Edwards begins the discussion of sign ten with the caveat that perfection awaits us in heaven, a truth that applies to every distinguishing sign. We have all carried into our new and transformed life in Christ a trainload of unholy baggage, including bad habits, wrong thinking, character weaknesses, etc. Nonetheless, the extraordinary change that comes with saving faith in Christ includes a harmonious balance of true religious affections. 
Believers are recreated in the whole image of Christ, receiving every grace He purchased for us.  Therefore, those united to Christ by faith reflect “something of the same beautiful proportion in the image which is in the original,” as “there is a symmetry and beauty in all of God’s workmanship.”  “The natural body, which God hath made, consists of many members; and all are in a beautiful proportion. So it is in the new man, consisting of various graces and affections.” 
Some false believers have great confidence that God loves them supremely, but lack a proper reverence and fear of dishonoring Him by sin. In believers, however, joy and fear exist together with “godly sorrow and mourning for sin,” such as when Christ’s disciples discovered the empty tomb: “they departed quickly from the sepulcher, with fear and great joy” (Mat. 28:8).  “Blessed are they that mourn; for they shall be comforted” (Matt. 5:4). A sense of the beauty of holiness laments the ugliness of sin.
Toward God and people. Affections give evidence of being false when they attend claims of great love to God and Christ without a love or desire for the good of other people.  “If someone says, ‘I love God,’ and hates his brother, he is a liar; for the one who does not love his brother whom he has seen, cannot love God whom he has not seen” (1 John 4:20 NAS).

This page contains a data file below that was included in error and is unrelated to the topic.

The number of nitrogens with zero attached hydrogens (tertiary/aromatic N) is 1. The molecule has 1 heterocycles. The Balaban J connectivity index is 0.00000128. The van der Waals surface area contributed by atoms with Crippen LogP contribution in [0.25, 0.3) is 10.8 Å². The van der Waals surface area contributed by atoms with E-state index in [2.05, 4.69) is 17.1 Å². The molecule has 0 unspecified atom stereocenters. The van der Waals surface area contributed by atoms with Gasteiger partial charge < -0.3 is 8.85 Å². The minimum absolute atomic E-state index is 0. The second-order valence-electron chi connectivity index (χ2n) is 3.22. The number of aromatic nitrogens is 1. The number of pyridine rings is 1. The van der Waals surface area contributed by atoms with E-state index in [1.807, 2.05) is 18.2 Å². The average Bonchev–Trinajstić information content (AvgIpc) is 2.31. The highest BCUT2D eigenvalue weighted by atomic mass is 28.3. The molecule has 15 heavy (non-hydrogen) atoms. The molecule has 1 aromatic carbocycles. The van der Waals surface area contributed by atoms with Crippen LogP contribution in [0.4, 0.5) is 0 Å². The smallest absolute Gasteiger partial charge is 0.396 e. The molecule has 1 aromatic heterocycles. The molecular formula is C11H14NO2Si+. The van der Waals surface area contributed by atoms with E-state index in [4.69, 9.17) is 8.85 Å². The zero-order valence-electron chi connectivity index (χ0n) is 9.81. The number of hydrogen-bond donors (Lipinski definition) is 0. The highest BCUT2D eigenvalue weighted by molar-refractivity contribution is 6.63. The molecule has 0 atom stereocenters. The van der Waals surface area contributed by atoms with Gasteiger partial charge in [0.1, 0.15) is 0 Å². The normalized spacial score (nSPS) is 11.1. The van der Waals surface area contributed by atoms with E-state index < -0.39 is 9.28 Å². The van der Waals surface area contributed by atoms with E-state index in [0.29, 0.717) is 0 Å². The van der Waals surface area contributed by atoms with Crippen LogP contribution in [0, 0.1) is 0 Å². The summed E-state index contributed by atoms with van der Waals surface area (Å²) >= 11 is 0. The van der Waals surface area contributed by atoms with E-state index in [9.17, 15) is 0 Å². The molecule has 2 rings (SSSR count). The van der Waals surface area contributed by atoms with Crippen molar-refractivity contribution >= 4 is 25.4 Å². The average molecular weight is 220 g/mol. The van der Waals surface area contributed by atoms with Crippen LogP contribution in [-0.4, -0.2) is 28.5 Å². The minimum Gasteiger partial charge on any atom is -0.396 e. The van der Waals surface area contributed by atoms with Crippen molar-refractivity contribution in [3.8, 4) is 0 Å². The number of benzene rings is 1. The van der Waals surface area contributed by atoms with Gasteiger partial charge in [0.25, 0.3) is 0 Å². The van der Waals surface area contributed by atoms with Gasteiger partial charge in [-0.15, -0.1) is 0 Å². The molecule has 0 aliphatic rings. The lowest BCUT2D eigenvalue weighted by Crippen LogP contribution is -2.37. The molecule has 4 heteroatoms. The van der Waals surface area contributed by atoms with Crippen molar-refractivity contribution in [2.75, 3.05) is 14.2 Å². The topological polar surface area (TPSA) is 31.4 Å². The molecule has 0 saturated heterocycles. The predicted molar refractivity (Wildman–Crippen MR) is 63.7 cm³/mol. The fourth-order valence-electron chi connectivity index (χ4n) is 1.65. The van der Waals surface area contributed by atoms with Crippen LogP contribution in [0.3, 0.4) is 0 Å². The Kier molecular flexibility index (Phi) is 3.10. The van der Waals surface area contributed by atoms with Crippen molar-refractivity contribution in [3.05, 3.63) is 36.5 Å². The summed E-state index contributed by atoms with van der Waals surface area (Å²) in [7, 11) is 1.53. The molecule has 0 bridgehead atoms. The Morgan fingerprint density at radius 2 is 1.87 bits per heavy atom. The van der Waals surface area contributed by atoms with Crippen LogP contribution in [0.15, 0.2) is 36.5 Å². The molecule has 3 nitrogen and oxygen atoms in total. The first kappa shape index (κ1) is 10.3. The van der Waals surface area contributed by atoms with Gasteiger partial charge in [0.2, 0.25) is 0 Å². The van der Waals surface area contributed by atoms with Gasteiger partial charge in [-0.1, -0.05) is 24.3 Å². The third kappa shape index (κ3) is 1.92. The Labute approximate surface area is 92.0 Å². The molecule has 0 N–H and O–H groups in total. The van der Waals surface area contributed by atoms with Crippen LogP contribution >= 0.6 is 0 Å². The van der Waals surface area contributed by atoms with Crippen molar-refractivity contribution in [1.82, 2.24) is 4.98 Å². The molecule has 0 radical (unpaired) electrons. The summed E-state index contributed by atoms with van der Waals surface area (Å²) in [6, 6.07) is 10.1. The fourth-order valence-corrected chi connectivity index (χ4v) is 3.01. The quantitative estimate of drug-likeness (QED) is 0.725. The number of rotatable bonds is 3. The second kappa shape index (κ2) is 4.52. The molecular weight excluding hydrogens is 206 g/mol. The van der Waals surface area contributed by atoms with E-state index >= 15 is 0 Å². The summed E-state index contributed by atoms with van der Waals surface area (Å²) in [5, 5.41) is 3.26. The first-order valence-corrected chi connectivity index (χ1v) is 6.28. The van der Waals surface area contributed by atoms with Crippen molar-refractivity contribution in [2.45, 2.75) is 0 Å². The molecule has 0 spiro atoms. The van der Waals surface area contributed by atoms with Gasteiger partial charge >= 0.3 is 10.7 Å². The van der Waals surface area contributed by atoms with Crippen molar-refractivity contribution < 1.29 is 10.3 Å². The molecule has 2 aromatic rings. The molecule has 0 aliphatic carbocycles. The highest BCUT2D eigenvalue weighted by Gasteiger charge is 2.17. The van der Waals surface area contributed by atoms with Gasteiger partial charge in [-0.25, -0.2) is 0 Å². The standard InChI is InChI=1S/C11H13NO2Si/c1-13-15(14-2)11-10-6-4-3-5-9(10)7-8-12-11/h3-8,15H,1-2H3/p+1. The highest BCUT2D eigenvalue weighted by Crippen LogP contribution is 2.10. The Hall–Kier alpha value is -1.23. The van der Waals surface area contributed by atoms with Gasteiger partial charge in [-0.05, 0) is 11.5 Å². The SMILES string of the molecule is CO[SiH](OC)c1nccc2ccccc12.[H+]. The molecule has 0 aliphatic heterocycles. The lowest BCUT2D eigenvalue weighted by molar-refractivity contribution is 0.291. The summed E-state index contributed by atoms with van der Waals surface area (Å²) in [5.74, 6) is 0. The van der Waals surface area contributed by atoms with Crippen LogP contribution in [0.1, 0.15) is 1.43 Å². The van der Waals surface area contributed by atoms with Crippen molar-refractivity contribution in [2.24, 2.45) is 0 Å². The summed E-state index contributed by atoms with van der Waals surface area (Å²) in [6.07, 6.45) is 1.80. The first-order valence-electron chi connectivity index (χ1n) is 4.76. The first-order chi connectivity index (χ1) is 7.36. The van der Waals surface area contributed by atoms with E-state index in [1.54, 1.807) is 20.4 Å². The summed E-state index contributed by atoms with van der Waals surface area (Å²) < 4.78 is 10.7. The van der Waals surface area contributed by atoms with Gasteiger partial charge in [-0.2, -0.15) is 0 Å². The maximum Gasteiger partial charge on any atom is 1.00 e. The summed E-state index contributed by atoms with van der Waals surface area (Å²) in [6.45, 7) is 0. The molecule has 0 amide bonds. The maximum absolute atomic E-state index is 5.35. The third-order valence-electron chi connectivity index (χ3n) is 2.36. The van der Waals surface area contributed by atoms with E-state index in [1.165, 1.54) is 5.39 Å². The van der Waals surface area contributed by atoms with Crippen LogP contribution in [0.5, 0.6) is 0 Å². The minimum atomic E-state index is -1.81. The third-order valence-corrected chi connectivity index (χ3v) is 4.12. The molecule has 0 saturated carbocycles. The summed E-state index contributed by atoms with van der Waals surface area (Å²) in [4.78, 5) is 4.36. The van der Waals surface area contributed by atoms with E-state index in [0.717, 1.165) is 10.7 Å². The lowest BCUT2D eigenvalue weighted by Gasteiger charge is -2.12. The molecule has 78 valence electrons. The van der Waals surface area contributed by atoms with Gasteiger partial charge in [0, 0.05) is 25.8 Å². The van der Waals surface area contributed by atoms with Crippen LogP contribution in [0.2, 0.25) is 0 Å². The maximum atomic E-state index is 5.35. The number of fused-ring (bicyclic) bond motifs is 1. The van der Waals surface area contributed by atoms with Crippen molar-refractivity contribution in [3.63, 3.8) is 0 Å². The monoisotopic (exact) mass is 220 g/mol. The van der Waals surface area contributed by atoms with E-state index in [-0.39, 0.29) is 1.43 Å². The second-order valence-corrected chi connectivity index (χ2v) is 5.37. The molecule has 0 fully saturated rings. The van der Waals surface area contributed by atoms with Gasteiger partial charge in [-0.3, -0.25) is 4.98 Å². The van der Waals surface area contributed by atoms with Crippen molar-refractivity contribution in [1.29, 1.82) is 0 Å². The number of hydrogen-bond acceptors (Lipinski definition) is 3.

Toward friends and adversaries. Some people only love those “that approve of them, love them and admire them,” but strongly reject and fight against those that do not.  But, this comes natural to a child of Adam. “For if you love those who love you, what reward have you? Do not even the tax-gatherers do the same?” (Matt. 5:46 NAS).
Toward people near and far. Some profess love and concern for friends, neighbors, and even believers they have never met, but neglect their God-given responsibility to love their own spouse and children.  True affections maintain a better order and balance of priorities.
Toward physical and spiritual needs of people. Some give generously to meet physical needs but neglect the greater needs of the soul. Others feign concern for the souls of people while ignoring physical needs because “a great show of love, pity, and distress for souls, costs them nothing.”  Christ, however, ministered to spiritual and physical needs (the former being the most important), and calls us to do likewise.
Toward others and ourselves. Religious affections become suspect when people are more bothered by the apathy and character defects of other Christians than by their own faults and sins.  Godly zeal shows a proper concern and opposition to the ruling and destructive sins of others, but retains the priority of opposing their own.